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the new pachuca
The Upward Trajectory of Pachuca

The upward trajectory of a sports franchise normally comes from a collection of well-matched forces. When that trajectory is derailed, it becomes nearly impossible to recreate in any reasonable amount of time. Finding lost positive momentum can often be more challenging than getting it started in the first place.

Last spring, the Tuzos of Pachuca were in the midst of something special. Their roster very much reflected their restocked youth ranks. The young, talented crop of players that came through their system was starting to infiltrate the starting lineup. Pachuca was playing attractive football with an expectation that things would only get better. Finding their way in to postseason play was a great start. They were knocked out on a 2-3 aggregate by a well-rounded Club América squad in the first round. It was a solid showing and one filled with promise.

Hence, the subsequent firing of Efraín Flores came as a surprise. What more was expected out of this team? They were young and improving. The immediate hiring of Hugo Sánchez made their expectations clear. Grupo Pachuca expected results now and were willing to pay for it. They certainly paid for it, both financially and in the eventual results.

In the Apertura season, under the guidance of Sánchez, Pachuca finished in 13th position with a negative seven goal differential.  The slow, steady rise was thoroughly knocked off course. Sánchez brought in big names like Nery Castillo, and pushed some of that talented youth to the bench. The team went through the season largely in disarray. Castillo never materialized into an effective contributor. Hugo Sánchez failed to get this collection of talent to play in any organized fashion, albeit without the benefit of time. "Hugol" was let go by Pachuca after one short season to the objection of very few. Castillo and Mauro Cejas were shipped off and another overhaul was in the works.

This newest incarnation of Pachuca has found a greater deal of success. After seven weeks, the Tuzos sit in fifth place in the table. They now have three straight wins over tough opponents (Toluca, Santos, and Cruz Azul). They’ve only allowed six goals thus far and half of those came through penalty kicks.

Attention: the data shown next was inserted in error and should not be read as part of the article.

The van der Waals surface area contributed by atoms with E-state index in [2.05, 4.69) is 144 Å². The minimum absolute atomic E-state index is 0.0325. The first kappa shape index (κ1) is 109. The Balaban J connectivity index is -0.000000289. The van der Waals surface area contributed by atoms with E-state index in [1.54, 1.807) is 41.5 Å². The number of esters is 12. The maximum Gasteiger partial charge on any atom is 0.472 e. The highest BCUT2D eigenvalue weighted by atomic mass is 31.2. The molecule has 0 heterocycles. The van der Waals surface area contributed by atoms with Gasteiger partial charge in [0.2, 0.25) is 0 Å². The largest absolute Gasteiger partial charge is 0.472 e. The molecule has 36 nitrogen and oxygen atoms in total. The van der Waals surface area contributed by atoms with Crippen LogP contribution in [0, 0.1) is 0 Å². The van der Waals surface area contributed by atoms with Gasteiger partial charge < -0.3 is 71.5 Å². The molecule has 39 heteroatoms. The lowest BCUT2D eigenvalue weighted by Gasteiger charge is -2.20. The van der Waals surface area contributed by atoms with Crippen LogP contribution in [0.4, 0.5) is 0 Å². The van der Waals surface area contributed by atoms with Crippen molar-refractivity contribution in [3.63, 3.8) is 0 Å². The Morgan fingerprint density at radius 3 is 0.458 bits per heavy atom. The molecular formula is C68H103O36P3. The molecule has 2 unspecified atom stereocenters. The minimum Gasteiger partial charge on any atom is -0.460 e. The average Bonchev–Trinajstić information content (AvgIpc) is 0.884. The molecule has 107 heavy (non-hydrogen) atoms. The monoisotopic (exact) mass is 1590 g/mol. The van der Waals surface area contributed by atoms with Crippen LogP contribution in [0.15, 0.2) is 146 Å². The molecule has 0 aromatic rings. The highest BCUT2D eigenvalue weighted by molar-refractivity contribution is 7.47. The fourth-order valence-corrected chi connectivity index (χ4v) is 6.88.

When a team is able to make a significant turnaround, it’s reasonable to first look to the manager. This is Gabriel Caballero’s first turn at being the head man.  It’s quite the start. Caballero has his team playing disciplined and entertaining football.

The standout on Caballero’s roster continues to be Héctor Herrera. The Olympic gold medalist is on his way out of Pachuca at the moment having committed to Porto and will move in the summer transfer window. However, Herrera is not playing with one foot out the door. He is clearly trying to prove his value and leave a lasting impression in Pachuca and in Mexico as a whole. Thus far, it is mission accomplished. Herrera has been one of the absolute standouts in the early part of the Liga MX season. It wouldn’t take a great deal of time for a novice to Mexican soccer to pick him out as a step above the other players on the field. With all of the hype that surrounds Herrera (rumored connections to Manchester United and the ‘Mexican Ribery’ label), it’s amazing that he could still outplay those expectations. Herrera seems to be outplaying the lofty projections for what he can become as a player.

I would be remiss to not mention the outstanding play of Rodolfo Cota. It’s easy to overlook solid goalkeepers in Mexico because of the wealth of talent at the position.  There are just so many quality Mexican keepers that players like Cota get lost in the mix, however his play has been exemplary.  Pachuca hasn’t been involved in any lopsided matches and Cota’s growing collection of critical saves is a big reason why many of these close games went Pachuca’s way.

Pachuca also owes a heart-felt thank you note to the powers that be at Santos Laguna. The odd player swap this winter with the Torreón-based club has had a dramatic impact on the Tuzos. Nery Castillo and Mauro Cejas were replaced by Daniel Ludueña and Christian Suárez.  This had the appearance of an upgrade for Pachuca on paper. The actual play has borne this out. Both Ludueña and Suárez continue to be dangerous going forward and threats from anywhere on the field. They’re not scoring a ton of goals, but they haven’t needed to. 

This past weekend, Jesus Corona and bad luck conspired to keep the Pachuca score line low having accumulated approximately 8,000 (more or less) quality scoring chances.  Two of Pachuca’s newest acquisitions (Suárez and Angel Reyna) netted goals that would carry the Tuzos to victory, but it wasn’t always smooth sailing defensively for Pachuca as they gave Cruz Azul many great chances as well. In the end, Pachuca did more than enough to get another well-deserved victory.

The future is bright for Pachuca. Tuzos should qualify for the Liguilla this season, and I pity any team that needs to play in the Estadio Hidalgo in a must-win playoff situation. Looking at the horizon for Pachuca should only provide further excitement for the fan base. The loss of Herrera will undoubtedly hurt, but the strong youth development and loose purse strings of ownership should be able to keep this team moving with forward without too many hiccups.

The course of this Pachuca squad was bumped severely off track last season. Now, with the smart incorporation of young, home-grown talent and experienced veteran acquisitions Pachuca is clearly heading in the right direction. The heights that this team could reach have few limits (as long as they stay the course).

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